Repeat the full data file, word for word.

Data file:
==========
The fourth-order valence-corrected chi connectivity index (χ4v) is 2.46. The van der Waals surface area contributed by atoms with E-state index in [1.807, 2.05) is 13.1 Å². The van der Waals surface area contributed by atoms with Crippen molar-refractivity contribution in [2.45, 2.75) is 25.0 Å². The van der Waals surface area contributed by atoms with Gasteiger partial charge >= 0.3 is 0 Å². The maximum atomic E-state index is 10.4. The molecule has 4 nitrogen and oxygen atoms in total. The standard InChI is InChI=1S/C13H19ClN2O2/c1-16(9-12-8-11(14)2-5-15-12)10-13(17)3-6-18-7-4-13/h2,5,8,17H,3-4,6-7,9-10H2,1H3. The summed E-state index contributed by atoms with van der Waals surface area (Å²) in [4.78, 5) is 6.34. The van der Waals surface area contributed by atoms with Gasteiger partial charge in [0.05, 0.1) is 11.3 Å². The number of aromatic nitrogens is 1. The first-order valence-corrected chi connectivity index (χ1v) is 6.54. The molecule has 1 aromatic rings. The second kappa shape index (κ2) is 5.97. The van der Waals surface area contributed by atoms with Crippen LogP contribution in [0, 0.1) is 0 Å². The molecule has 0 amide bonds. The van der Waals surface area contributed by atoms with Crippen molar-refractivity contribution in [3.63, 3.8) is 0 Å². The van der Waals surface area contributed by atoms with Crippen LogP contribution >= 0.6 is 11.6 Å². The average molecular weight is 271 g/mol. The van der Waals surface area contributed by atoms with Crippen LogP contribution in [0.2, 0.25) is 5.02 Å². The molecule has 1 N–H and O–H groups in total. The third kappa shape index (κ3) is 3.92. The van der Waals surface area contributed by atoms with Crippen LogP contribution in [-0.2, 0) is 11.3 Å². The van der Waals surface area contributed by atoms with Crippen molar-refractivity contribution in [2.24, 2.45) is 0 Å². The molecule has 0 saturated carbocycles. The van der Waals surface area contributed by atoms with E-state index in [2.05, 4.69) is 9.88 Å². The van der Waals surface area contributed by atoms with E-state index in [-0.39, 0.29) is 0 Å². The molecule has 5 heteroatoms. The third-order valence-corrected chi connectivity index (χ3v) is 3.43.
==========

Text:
The fourth-order valence-corrected chi connectivity index (χ4v) is 2.46. The van der Waals surface area contributed by atoms with E-state index in [1.807, 2.05) is 13.1 Å². The van der Waals surface area contributed by atoms with Crippen molar-refractivity contribution in [2.45, 2.75) is 25.0 Å². The van der Waals surface area contributed by atoms with Gasteiger partial charge >= 0.3 is 0 Å². The maximum atomic E-state index is 10.4. The molecule has 4 nitrogen and oxygen atoms in total. The standard InChI is InChI=1S/C13H19ClN2O2/c1-16(9-12-8-11(14)2-5-15-12)10-13(17)3-6-18-7-4-13/h2,5,8,17H,3-4,6-7,9-10H2,1H3. The summed E-state index contributed by atoms with van der Waals surface area (Å²) in [4.78, 5) is 6.34. The van der Waals surface area contributed by atoms with Gasteiger partial charge in [0.05, 0.1) is 11.3 Å². The number of aromatic nitrogens is 1. The first-order valence-corrected chi connectivity index (χ1v) is 6.54. The molecule has 1 aromatic rings. The second kappa shape index (κ2) is 5.97. The van der Waals surface area contributed by atoms with Crippen LogP contribution in [0, 0.1) is 0 Å². The molecule has 0 amide bonds. The van der Waals surface area contributed by atoms with Crippen molar-refractivity contribution in [3.63, 3.8) is 0 Å². The van der Waals surface area contributed by atoms with Crippen LogP contribution >= 0.6 is 11.6 Å². The average molecular weight is 271 g/mol. The van der Waals surface area contributed by atoms with Crippen LogP contribution in [0.2, 0.25) is 5.02 Å². The molecule has 1 N–H and O–H groups in total. The third kappa shape index (κ3) is 3.92. The van der Waals surface area contributed by atoms with Crippen LogP contribution in [-0.2, 0) is 11.3 Å². The van der Waals surface area contributed by atoms with Crippen molar-refractivity contribution in [2.24, 2.45) is 0 Å². The molecule has 0 saturated carbocycles. The van der Waals surface area contributed by atoms with E-state index in [2.05, 4.69) is 9.88 Å². The van der Waals surface area contributed by atoms with E-state index in [-0.39, 0.29) is 0 Å². The molecule has 5 heteroatoms. The third-order valence-corrected chi connectivity index (χ3v) is 3.43.